Events are open to the general public unless otherwise noted.

For a full description of events visit the website at

Dr. Martin Luther King Jr. Commemorative

Celebration & Symposium on Social Change

January 16-28


 Recognize Each Other n the spirit of Dr. King, unity and community on campus say "hello", "how are you doing", "what's up?" to everyone you see.

Have you ever spoken to someone who didn't speak back? Converse with your brothers and sisters. A smile is required.

--MLK Executive Planning Committee

16 Martin Luther King, Jr. Anti Violence Vigil; Candlelight vigil to commemorate Dr. King's legacy. Rev. William Gipson, Chaplain. 2 p.m.-6 p.m.; Du Bois College House (Alpha Phi Alpha Fraternity, Inc.).

17 Penn Video Network; "Eyes on the Prize", a six-part television documentary on the Civil Rights Movement, will be broadcast on RESNET, channel 24; through January 25. Program listed below.

  • Episode 1, "Awakenings (1954-1956)" begins at noon on January 17 and repeats hourly. Episode 2, "Fighting Back (1957-1962)" begins at noon on January 18 and repeats hourly. Episode 3, "Ain't Scared of Your Jails (1960-1961)" begins at noon on January 19 and repeats hourly. Episode 4, "No Easy Walk (1962-1966)" begins at noon on January 20 and repeats hourly. Episode 5, "Mississippi: This is America? (1962-1964)" begins at noon on January 21 and repeats hourly. Episode 6, "Bridge to Freedom (1965)" begins at noon on January 22 and repeats hourly.
  • The entire six-part series will begin again at noon on January 25th and will repeat every six hours through noon on January 27. For a full schedule, visit the Penn Video Network website at
  • Public Sign Up for Community Service Projects; throughout the day at the breakfast, noontime program and town meeting, members of the commitee and volunteers will be accepting names and telephone numbers of individuals from the community who want to volunteer for service projects. 9 a.m.-6 p.m.; Du Bois College House 9 a.m.-11 a.m., Penn Tower Hotel noon-1:30 p.m., Du Bois College House 3 p.m.-5 p.m. (MLK Community Involvement Committee).
  • Martin Luther King, Jr. Breakfast: The Importance of King's Philosophy and Action for the 21st Century; Keynote: Dr. Farrah Griffin, undergraduate chair; also featuring remarks from President Judith Rodin; a performance by Full Measure; Child's tribute to the Dreamer by Marcus Golson 9-11 a.m.; Du Bois College House (The Black Graduate and Professional Student Association (BGAPSA), The United Minorities Council (UMC), UMOJA).
  • Re-possessing Urban Spaces: Emergent Paradigms; Kyong Park, International Center for Urban Ecology, Detroit; Rick Lowe, Project Row House, Houston; Lily Yeh, Village of the Arts and Humanities, Philadelphia; 10 a.m.-4 p.m.; Upper Gallery, Meyerson Hall (Architecture).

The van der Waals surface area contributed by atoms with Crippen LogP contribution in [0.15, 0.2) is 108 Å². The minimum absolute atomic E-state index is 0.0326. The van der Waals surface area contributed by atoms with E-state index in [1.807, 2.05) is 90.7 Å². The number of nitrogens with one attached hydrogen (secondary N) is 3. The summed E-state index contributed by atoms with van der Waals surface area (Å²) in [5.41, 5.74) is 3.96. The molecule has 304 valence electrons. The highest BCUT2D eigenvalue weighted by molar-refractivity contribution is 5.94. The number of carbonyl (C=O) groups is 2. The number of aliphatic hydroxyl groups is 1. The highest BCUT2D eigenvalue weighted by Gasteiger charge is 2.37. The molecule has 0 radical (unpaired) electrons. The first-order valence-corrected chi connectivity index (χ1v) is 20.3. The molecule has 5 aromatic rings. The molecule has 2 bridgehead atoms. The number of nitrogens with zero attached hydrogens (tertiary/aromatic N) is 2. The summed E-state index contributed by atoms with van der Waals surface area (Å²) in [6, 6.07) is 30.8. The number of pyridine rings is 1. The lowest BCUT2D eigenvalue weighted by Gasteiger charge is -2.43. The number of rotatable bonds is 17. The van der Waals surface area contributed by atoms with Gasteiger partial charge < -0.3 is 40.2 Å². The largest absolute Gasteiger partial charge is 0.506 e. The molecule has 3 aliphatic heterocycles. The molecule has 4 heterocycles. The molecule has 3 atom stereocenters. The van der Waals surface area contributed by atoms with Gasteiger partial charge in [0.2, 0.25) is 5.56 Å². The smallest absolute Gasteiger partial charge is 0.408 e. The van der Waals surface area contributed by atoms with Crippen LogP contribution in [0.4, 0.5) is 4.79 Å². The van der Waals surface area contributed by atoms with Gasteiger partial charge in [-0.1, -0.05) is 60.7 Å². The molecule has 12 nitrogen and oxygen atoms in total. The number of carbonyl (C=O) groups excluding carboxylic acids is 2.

• Martin Luther King, Jr. Noontime Commemorative Program: Power Concedes Nothing Without Struggle; Reverend Damon Jones, Bibleway Baptist Church; remarks by President Judith Rodin; musical selections from Bibleway Baptist Church Choir; noon-1:30 p.m.; Penn Tower Hotel (African American Association of Administrators, Faculty & Staff (AAA)).
  • Martin Luther King, Jr. Town Meeting: "Having Our Say"; Moderator: Gloria Gay, associate director, Penn Women's Center; 3 p.m. - 4:30 p.m. (Alpha Phi Alpha Fraternity, Inc; Adult Student Network; African American Arts Alliance; Alliance & Understanding; Asian Pacific Student Coalition; Black Graduate and Professional Student Association; Black Law Student Association; Black Student League; Call to Action; Dessaloine Haitain Student Association; LA CASA; Lesbian Gay Bisexual Alliance; MA'AT; Student National Medical Association; The Inspiration; UMOJA; Undergraduate Assembly; United Minorities Council; Zeta Phi Beta Sorority).

18 Achieving Social Justice: Title VI of the 1964 Civil Rights Act; Claudia C. Johnson, staff attorney, Community Legal Services, Inc. of Philadelphia; noon-1:30 p.m; Greenfield Intercultural Center (Greenfield Intercultural Center (GIC) and the Office of Academic Support Mentoring Programs).

20 Martin Luther King, Jr. Interfaith Program; William H. Gray III, President and CEO, United Negro College Fund; President Judith Rodin; music by Ranana and the New Spirit of Penn; awarding of the Martin Luther King, Jr. Community Involvement Awards; 7 p.m.-8 p.m.; Harold Prince Theatre, Annenberg Center (Interfaith Council).